Today we are so excited to be announcing a new content training pillar at Linux Academy … Security! With more and…
Cloud Essentials is a basic certification through CompTIA. The certification aims to provide a vendor-neutral, conceptual understanding of the cloud. Cloud Essentials focuses on real-world issues and practical solutions for cloud computing, as it relates to business and IT. This is not a technical-heavy course and centers on the principles of the cloud, instead of the command line. CompTIA also has a CompTIA Cloud+ certification more in the direction of technical-heavy concepts that Linux Academy will offer in the future as well. If your organization uses the cloud or is still on the fence of migrating services into the cloud, the Cloud Essentials is a great starting point for you.
This week we released the first course for our Microsoft Azure cloud training. This is an introductory course for learning about the basic concepts of Microsoft Azure, what it can do for us and how to get started. This course is the first of what we hope to be many Azure training courses, due to popular demand from our users. So what is Azure anyway? Azure is a cloud computing platform and infrastructure created by Microsoft for building, deploying, and managing applications and services through a global network of Microsoft-managed data centers. Simply put, if you are familiar with Amazon Web Services, Azure is Microsoft's cloud services offering. Depending on your business needs, for a public cloud or hybrid cloud, there are many reasons your organization may be using one over the other. (And as a fun side note: You can absolutely run your Linux application workloads and Linux distributions within Azure too!)
This past week at the OpenStack Summit in Austin Texas I had the privilege of speaking about what it takes to prepare for the OpenStack Foundation's new Certified OpenStack Administrator exam. I wanted to share with the audience, and now with you, some of the primary steps you need to focus on when becoming a certified professional for administrating OpenStack environments.
Last October at the OpenStack Summit in Tokyo, the OpenStack Foundation announced that it was releasing an official OpenStack Administrator exam. Shortly after the public announcement, we at Linux Academy started developing a preparation course, and we are happy to announce that it has been publicly released here at LinuxAcademy.com!
(OpenStacks Identity Service) OpenStack Identity (Keystone) provides a central directory of users mapped to the OpenStack services they can access. It acts as a common authentication system across the cloud operating system and can integrate with existing backend directory services like LDAP. It supports multiple forms of authentication including standard username and password credentials, token-based systems and AWS-style (i.e. Amazon Web Services) logins. Additionally, the catalog provides a queryable list of all of the services deployed in an OpenStack cloud in a single registry. Users and third-party tools can programmatically determine which resources they can access. http://en.wikipedia.org/wiki/OpenStack#Identity_Service_.28Keystone.29 In OpenStack before we can start utilizing the the vast ecosystem of services and applications that are available ie: (Nova, Swift, Neutron, Glance, etc), we first have to authorize our users. There are some very important terms that we need to understand when working with OpenStack Identity (keystone). I would like to take a moment to address one of the biggest confusions when setting up endpoints in keystone today. First let's start out by defining what an endpoint even is. An endpoint in keystone is just a URL that can be used to access a service within OpenStack. An endpoint is just like a point of contact for YOU (the user) to use an OpenStack service. The adminurl (we will show these further down) is for the admin users, the internalurl are what the other services use to talk to each other. And the publicurl is what everyone else accessing the service endpoint uses.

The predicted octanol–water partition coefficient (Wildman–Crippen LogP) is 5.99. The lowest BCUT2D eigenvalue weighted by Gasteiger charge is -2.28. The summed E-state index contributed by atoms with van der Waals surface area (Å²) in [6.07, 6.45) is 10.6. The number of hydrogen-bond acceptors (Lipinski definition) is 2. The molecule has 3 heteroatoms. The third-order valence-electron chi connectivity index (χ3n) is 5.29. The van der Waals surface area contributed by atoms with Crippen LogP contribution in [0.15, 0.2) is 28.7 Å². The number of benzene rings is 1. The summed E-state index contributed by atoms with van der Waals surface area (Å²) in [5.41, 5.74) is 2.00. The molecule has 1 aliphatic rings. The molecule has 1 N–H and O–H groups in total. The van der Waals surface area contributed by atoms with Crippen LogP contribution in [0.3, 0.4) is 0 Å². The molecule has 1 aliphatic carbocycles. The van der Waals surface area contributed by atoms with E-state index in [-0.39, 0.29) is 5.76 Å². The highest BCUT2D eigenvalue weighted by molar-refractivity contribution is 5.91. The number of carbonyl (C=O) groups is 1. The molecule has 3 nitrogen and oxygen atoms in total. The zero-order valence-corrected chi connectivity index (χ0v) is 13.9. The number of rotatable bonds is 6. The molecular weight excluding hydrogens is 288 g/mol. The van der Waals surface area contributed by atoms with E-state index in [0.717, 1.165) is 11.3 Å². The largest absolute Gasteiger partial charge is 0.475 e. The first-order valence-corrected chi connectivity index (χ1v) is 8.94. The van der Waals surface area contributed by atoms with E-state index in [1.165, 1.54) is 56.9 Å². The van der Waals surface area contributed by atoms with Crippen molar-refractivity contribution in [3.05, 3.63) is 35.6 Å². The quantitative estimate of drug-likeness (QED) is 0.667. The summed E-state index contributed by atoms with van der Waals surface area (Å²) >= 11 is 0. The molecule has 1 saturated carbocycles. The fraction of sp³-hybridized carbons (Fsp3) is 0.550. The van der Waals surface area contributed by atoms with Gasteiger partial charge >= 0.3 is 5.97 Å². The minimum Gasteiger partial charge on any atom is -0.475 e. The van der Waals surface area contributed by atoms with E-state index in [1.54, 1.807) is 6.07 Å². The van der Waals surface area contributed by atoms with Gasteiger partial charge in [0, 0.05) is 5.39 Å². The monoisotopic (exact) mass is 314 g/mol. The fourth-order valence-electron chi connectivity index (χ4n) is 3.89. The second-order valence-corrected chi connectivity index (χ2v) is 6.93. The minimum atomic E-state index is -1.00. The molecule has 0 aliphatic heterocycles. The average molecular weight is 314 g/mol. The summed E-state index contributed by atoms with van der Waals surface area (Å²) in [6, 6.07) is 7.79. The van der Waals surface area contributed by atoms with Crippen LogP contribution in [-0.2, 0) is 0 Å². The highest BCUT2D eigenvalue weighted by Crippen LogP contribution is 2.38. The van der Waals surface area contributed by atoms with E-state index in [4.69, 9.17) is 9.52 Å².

A few days ago Amazon announced that they were to release there new application stack called Zocalo. Zocalo…
The last week or so I have been working on the content of Linux Academy’s new Hybrid AWS Technologies course. Going through the OpenVPN and OpenSwan lessons I thought it to be the perfect opportunity to talk a little bit about how awesome these open source VPN solutions are. If you've gone through any of our AWS courses at the Linux Academy you probably already know that Amazon VPC has built-in functionality that you can use to utilize in order to connect your on-premise network to your VPC instances on the Amazon cloud. But if you’re a business that already uses OpenVPN or an OpenSwan VPN server at your on-premise networks then today I want to talk a little bit about connecting those two environments.
One of the most frequently asked questions by our students is "How do I study for the an AWS exam?" and "Which exam should I take?" Here I hope to help create some clarity around the AWS exams and the best way to prepare for exams. In our next post I'll talk about which exam you should take. After all do SysAdmins need to take the developer cert? (The answer to that is yes, but this is a teaser for our next post). At the Linux Academy we have crafted a pretty unique prep course for each one of these exams. We know that everyone learns differently and personally I'm a strong believer that to truly "learn" a concept not just "memorize questions to pass an exam" you need more than one learning method and you need to practice, hands on in a real environment.